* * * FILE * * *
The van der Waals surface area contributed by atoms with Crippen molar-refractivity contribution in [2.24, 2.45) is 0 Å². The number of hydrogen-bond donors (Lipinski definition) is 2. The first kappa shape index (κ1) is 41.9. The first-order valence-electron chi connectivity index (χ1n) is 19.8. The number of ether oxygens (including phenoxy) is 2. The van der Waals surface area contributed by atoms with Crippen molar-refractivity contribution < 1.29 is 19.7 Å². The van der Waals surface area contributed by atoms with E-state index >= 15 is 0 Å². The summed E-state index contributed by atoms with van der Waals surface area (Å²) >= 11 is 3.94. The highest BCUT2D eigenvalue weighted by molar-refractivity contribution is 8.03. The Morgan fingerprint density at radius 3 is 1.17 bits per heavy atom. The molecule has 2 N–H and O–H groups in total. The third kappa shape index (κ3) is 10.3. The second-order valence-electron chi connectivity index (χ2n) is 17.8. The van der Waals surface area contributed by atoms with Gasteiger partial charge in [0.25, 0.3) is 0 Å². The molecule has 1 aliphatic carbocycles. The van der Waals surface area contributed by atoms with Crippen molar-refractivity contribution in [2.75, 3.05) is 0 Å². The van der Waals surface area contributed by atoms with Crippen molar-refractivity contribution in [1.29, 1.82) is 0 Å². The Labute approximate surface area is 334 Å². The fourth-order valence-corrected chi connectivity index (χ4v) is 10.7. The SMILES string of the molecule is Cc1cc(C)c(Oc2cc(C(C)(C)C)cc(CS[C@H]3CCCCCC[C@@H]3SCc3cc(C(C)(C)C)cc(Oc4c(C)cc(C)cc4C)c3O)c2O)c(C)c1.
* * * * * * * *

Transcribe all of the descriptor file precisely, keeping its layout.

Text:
The van der Waals surface area contributed by atoms with Crippen molar-refractivity contribution in [2.24, 2.45) is 0 Å². The number of hydrogen-bond donors (Lipinski definition) is 2. The first kappa shape index (κ1) is 41.9. The first-order valence-electron chi connectivity index (χ1n) is 19.8. The number of ether oxygens (including phenoxy) is 2. The van der Waals surface area contributed by atoms with Crippen molar-refractivity contribution < 1.29 is 19.7 Å². The van der Waals surface area contributed by atoms with E-state index >= 15 is 0 Å². The summed E-state index contributed by atoms with van der Waals surface area (Å²) >= 11 is 3.94. The highest BCUT2D eigenvalue weighted by molar-refractivity contribution is 8.03. The Morgan fingerprint density at radius 3 is 1.17 bits per heavy atom. The molecule has 2 N–H and O–H groups in total. The third kappa shape index (κ3) is 10.3. The second-order valence-electron chi connectivity index (χ2n) is 17.8. The van der Waals surface area contributed by atoms with Gasteiger partial charge in [0.25, 0.3) is 0 Å². The molecule has 1 aliphatic carbocycles. The van der Waals surface area contributed by atoms with Crippen molar-refractivity contribution in [2.75, 3.05) is 0 Å². The van der Waals surface area contributed by atoms with Crippen molar-refractivity contribution in [1.29, 1.82) is 0 Å². The Labute approximate surface area is 334 Å². The fourth-order valence-corrected chi connectivity index (χ4v) is 10.7. The SMILES string of the molecule is Cc1cc(C)c(Oc2cc(C(C)(C)C)cc(CS[C@H]3CCCCCC[C@@H]3SCc3cc(C(C)(C)C)cc(Oc4c(C)cc(C)cc4C)c3O)c2O)c(C)c1.